The Federal Communications Commission (FCC) has granted Lynk a commercial license to operate its satellite-based direct-to-mobile service.

It is expected that the commercial services will launch later this year, with Lynk claiming to be the first company to get such approval by the FCC.

Satellite mobile connectivity
– Getty Images

Lynk is one of several companies that is seeking to connect mobile phones via satellites in space, in a bid to expand coverage to remote locations where mobile signal is non-existent.

Lynk specializes in deploying low-earth orbiting satellites and deployed its first satellite, the Lynk Tower 1 satellite into space earlier this year. It was its first spacecraft covered by an FCC license to operate a satellite direct-to-phone service.

"The FCC is the gold standard of telecommunication regulators," said Lynk COO and co-founder Margo Deckard. "They have deep technical knowledge and conducted a rigorous review process, which validates that Lynk’s first-of-its-kind satellite-direct-to-standard-mobile-phone service is ready to be deployed globally.”

Lynk is scheduled to launch three more satellites before the end of the year, known as Lynk Towers, 2, 3, and 4. The company has signed contracts with 15 mobile network operators in 36 countries.

The satellite-direct-to-phone telecoms company recently signed an agreement with Belgian communications firm BICS to expand mobile coverage to remote rural areas. The company has also signed contracts with operators on seven island nations in the Pacific and Caribbean, including Telikom Limited in Papua New Guinea, Aliv in the Bahamas, and bmobile in the Solomon Islands, as well as Mongolia’s Unitel and Telecel Centrafrique in the Central African Republic.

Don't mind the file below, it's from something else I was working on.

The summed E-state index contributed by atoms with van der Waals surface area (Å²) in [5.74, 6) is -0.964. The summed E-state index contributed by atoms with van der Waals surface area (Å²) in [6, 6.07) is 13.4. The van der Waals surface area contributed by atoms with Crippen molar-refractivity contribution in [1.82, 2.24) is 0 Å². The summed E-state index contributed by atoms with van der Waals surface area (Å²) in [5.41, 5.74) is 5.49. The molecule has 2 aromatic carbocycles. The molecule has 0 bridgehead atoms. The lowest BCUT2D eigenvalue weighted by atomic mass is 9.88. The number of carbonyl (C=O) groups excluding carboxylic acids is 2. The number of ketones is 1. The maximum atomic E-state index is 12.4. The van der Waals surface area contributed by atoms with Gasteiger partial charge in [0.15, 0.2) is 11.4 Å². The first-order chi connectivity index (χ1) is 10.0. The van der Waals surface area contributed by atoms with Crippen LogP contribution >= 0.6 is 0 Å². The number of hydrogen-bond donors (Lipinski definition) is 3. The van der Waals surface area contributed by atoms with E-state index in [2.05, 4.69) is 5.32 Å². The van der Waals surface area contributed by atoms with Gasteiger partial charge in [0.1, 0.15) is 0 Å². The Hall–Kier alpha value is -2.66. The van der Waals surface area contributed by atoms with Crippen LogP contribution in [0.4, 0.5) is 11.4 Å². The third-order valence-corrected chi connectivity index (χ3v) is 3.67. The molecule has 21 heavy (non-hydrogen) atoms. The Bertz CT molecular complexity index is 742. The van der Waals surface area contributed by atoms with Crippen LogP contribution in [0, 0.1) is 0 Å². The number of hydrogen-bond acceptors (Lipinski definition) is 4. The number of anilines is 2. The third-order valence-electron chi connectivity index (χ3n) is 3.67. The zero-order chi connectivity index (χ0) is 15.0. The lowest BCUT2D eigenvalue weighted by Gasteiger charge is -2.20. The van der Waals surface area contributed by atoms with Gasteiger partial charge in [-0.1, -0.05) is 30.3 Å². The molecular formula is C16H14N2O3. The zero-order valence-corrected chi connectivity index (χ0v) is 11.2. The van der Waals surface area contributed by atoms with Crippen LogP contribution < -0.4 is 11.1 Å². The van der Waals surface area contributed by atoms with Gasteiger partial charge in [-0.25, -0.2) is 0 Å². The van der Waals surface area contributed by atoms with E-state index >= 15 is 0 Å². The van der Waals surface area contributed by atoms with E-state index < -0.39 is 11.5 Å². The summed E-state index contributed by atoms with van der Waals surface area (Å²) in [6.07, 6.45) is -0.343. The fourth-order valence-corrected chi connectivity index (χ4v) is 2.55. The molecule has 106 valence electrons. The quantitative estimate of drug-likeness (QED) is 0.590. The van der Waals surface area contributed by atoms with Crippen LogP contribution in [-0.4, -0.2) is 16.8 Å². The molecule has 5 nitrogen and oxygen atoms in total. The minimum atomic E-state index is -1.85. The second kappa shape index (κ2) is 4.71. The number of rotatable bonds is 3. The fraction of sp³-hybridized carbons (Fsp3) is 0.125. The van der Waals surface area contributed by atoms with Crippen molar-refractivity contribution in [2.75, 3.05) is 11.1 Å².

The FCC license will enable Lynk the opportunity to provide emergency communications services during the event of natural disasters, where outages will typically occur.

AST SpaceMobile is also developing its own constellation of direct-to-mobile satellite communication satellites. It has agreements with the likes of Vodafone and AT&T.

Elon Musk's SpaceX recently struck a deal with US operator T-Mobile to provide mobile signal connectivity from space, via its Starlink satellites. T-Mobile is hopeful the venture will provide speeds of 2-4Mbps through Starlink's satellites.

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